Primary melanocytic tumor

Primary melanocytic tumors of central nervous system represent rare tumors arising from melanocytes of the leptomeninges. These neoplasms include focal forms like melanocytoma and primary malignant melanoma and diffuse forms like leptomeningeal melanocytosis and primary leptomeningeal melanomatosis. The clinical diagnosis remains challenging, with clinical and radiologic features overlapping with other more common diseases 1).

Demographic, clinical and surgico-pathologic findings of five patients with melanocytic tumors seen between 1996 and 2003 were studied. In this study, five cases of primary melanocytic tumors have been reported: four cases of malignant melanoma and one case of melanocytoma. Three of the 5 cases were intracranial and 2 were spinal. The mean age in the present study was 26 years. Presenting features varied according to the location. Primary melanocytic tumor of CNS are rare. Whenever possible, complete surgical excision is the best treatment 2) —-

Primary melanocytic tumors of the central nervous system (CNS) are rare lesions, but primary sellar tumors are rarer. Only 10 cases have been reported, and they are often misdiagnosed as pituitary macroadenoma.

Zhan et al. report the case of a 54-year-old Chinese man who developed progressive bitemporal hemianopsia and visual loss. Magnetic resonance imaging (MRI) revealed an intrasellar and suprasellar clouded lesion adhering to the optic chiasm, hypothalamus, and pituitary stalk that was suspected of being a hemorrhagic pituitary macroadenoma. Because of the atypically giant, hemorrhagic, and upward-growing lesion, an initial transsphenoidal approach failed, and subsequent transfrontal craniotomy was adopted to achieve macroscopically complete resection. Histopathologic findings revealed a benign melanocytic tumor. Despite an extensive search, no other primary or secondary site was found. Considering the relatively benign lesion, effective surgery, and potential significant consequences of radiotherapy, the patient received no further treatment and is still alive at the 7-year follow-up. Primary sellar melanocytic tumors are exceptional lesions that are difficult to diagnose before operating and/or obtaining pathological findings. The pathological classification and extent of surgical resection may play a key role in the prognosis. Once this type of lesion is suspected, the transfrontal approach may achieve preferable exposure and resection. Complete surgical resection may be sufficient for relatively benign lesions; otherwise, stereotactic fractionated radiotherapy is indicated. More cases should be reported to improve the treatment strategy 3).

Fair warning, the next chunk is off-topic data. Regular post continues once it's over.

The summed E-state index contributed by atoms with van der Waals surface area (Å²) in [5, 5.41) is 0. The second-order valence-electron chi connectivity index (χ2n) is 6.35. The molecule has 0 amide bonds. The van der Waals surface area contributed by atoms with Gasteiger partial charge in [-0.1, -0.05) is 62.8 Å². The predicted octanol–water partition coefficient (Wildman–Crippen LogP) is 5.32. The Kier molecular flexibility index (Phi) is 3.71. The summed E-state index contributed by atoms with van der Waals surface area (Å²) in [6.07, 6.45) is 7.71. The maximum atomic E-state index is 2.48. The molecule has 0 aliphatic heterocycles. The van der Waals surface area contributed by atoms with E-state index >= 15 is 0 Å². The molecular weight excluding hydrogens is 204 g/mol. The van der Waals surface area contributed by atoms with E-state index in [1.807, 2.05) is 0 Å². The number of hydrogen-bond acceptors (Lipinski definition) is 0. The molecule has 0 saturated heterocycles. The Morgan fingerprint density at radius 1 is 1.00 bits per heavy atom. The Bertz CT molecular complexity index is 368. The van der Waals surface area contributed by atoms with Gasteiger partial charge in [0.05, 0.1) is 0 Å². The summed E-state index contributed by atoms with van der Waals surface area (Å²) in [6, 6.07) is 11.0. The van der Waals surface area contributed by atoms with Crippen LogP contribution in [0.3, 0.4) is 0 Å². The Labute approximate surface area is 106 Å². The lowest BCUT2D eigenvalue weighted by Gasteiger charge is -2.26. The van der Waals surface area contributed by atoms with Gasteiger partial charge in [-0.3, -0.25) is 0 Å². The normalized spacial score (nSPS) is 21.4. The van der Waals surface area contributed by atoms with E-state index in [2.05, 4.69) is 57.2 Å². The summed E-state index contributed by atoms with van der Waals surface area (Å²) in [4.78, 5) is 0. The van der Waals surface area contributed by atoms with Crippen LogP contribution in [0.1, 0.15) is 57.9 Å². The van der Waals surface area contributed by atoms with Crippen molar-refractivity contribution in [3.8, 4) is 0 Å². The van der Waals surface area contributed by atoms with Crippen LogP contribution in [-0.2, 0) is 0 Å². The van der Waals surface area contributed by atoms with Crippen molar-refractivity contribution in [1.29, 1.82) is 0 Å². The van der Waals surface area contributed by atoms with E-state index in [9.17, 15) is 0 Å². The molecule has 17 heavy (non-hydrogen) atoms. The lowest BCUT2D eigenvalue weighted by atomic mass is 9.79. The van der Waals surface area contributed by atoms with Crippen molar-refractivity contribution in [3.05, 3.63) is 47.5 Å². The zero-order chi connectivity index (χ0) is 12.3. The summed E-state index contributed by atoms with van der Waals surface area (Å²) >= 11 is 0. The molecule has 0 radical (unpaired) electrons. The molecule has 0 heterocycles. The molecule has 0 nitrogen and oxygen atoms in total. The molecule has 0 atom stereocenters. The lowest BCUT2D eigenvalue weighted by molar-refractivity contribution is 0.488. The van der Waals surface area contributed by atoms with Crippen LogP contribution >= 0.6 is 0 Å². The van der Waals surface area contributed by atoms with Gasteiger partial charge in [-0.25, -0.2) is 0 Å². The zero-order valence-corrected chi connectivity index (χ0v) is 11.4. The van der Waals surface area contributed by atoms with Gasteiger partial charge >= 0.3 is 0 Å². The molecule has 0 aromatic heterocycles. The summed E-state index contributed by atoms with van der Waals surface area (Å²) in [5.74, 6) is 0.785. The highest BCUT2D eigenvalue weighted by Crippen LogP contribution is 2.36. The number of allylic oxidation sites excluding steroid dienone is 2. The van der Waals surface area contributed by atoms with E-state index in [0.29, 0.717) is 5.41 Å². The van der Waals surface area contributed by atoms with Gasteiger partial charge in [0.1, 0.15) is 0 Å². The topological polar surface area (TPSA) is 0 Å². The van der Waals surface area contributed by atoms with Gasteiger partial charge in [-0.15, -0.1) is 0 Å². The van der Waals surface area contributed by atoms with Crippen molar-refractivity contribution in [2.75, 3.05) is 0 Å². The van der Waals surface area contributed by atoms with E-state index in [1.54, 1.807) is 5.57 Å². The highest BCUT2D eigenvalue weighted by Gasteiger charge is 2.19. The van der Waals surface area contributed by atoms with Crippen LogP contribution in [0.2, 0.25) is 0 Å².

Girolami I, Cima L, Ghimenton C, Zannoni M, Mombello A, Riva G, Cirielli V, Corradi G, Vogrig A, Di Stefano G, Novelli L, Gessi M, Eccher A. NRASQ61K mutated diffuse leptomeningeal melanomatosis in an adult patient with a brief review of the so-called “forme fruste” of neurocutaneous melanosis. Brain Tumor Pathol. 2018 Oct;35(4):217-223. doi: 10.1007/s10014-018-0328-x. Epub 2018 Aug 25. PMID: 30145692.
Jaiswal S, Vij M, Tungria A, Jaiswal AK, Srivastava AK, Behari S. Primary melanocytic tumors of the central nervous system: a neuroradiological and clinicopathological study of five cases and brief review of literature. Neurol India. 2011 May-Jun;59(3):413-9. doi: 10.4103/0028-3886.82758. PMID: 21743173.
Zhan RY, Zhou HJ, Ma YH, Cao F, Zheng XJ. Primary sellar melanocytic tumor mimicking hemorrhagic pituitary macroadenoma: Case report and literature review. Br J Neurosurg. 2015 Jan 23:1-5. [Epub ahead of print] PubMed PMID: 25613300.
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